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New York Appellate Court Invalidates Prenuptial Agreement

In a rare move, a New York Appellate Court invalidated a prenuptial agreement based on a verbal promise made to discard the agreement, according to a report published on After initially refusing to sign an agreement that could potentially leave her with almost nothing, Elizabeth Petrakis signed the prenup 4 days before the wedding after her fiancé promised that he would get rid of it as soon as they began to have children.

Getting married has many legal ramifications, including the joint ownership of assets accumulated after the marriage. In addition, in situations where a person has existing children from a previous marriage, remarriage can operate to supersede any interest those children may have in their remarried parent’s assets. Because of these and other potential issues, people with significant assets or high earning potential who decide to get married may often enter into a prenuptial agreement, sometimes also referred to as a prenup or antenuptial agreement. 

These agreements are contracts entered into by the couple prior to marriage that provide for a predetermined resolution of issues that may arise should the marriage come to an end. For example, a standard prenup may include provisions for the division of property or spousal support in the event that the marriage ends in dissolution.  Prenuptial agreements must comply with certain legal requirements in order to be valid, and anyone considering one should be certain to consult with an experienced White Plains divorce attorney as soon as possible.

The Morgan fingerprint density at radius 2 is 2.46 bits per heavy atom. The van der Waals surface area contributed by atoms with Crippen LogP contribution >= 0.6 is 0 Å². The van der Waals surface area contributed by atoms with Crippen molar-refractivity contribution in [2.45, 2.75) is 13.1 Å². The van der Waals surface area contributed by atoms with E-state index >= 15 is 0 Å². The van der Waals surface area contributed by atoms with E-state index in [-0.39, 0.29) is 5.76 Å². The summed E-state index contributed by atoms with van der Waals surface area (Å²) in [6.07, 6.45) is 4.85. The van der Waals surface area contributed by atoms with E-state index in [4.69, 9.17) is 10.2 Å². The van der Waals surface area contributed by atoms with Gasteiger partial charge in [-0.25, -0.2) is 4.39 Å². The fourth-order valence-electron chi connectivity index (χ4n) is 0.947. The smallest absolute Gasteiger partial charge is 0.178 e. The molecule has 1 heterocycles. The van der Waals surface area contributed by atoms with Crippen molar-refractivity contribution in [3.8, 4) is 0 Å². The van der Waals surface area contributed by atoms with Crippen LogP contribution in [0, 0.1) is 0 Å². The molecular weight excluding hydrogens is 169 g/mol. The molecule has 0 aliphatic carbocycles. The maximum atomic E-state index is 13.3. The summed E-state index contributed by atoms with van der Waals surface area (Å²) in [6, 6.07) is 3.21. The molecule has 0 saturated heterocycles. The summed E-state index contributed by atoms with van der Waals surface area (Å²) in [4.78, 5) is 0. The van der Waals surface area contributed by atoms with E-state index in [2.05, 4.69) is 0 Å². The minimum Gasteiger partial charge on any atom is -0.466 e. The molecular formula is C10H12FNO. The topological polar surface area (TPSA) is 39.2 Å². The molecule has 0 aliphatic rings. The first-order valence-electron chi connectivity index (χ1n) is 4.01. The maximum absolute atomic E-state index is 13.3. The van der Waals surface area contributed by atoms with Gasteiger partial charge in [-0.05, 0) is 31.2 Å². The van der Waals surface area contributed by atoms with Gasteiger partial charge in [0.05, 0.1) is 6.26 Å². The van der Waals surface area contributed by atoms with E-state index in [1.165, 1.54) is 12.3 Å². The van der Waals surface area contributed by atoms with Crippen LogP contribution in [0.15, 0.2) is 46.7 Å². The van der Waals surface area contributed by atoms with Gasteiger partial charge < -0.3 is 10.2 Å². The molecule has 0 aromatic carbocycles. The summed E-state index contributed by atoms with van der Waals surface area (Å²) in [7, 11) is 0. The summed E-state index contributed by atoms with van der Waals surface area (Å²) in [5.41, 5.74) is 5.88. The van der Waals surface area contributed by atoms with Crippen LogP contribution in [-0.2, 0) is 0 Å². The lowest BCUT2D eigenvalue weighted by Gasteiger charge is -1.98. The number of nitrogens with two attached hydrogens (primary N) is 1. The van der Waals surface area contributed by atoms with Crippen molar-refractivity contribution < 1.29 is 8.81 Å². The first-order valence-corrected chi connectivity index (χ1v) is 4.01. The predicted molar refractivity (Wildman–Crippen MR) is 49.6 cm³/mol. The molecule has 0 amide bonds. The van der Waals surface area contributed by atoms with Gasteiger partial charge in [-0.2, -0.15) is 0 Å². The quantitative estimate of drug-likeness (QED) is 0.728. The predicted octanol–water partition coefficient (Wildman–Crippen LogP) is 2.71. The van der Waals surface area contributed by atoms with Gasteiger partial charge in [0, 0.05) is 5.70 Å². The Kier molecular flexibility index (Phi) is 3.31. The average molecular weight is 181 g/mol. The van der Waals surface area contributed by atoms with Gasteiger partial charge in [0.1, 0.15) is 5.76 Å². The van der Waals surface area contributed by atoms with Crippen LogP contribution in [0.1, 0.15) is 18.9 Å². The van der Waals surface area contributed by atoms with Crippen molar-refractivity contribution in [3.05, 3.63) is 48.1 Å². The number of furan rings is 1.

Under Domestic Relations Law § 236(B)(3),  there are 3 requirements that must be met in order for a prenuptial agreement to be enforceable. These are:

  • The agreement must be in writing
  • It must be subscribed to by the parties
  • It must be proven or acknowledged in the manner required to entitle a deed to be recorded

In the case of Elizabeth Petrakis, the appellate court ultimately determined that her ex-husband had fraudulently induced her to sign the document, and that he had no intention of fulfilling his promise to invalidate the agreement. 

While it is not necessary to have an attorney draft a prenuptial agreement, it is highly advisable. In addition to actually drafting the document, the representation of a skilled White Plains divorce attorney can help ensure that each party is fully informed of his or her rights and understands what the agreement means. In addition to fraudulent inducement, there are many other reasons that a prenuptial agreement may be invalidated. These include:

  • The agreement is unconscionable
  • It is void because of public policy concerns
  • It relieves one party of his or her obligations to the extent that it would make the other party a “public charge”
  • One party did not have the legal capacity to enter into the agreement at the time at which it was made
  • Duress

These are just some of the reasons a prenuptial agreement could potentially be invalidated. Whether you are seeking to enter into a prenup or wish to challenge an existing prenup’s validity, you should consult with an experienced White Plains divorce attorney. To schedule a free consultation with one of our lawyers, call Lynch Schwab, LLC today at (315) 471-1318.

Posted on December 12, 2013 in Divorce Attorneys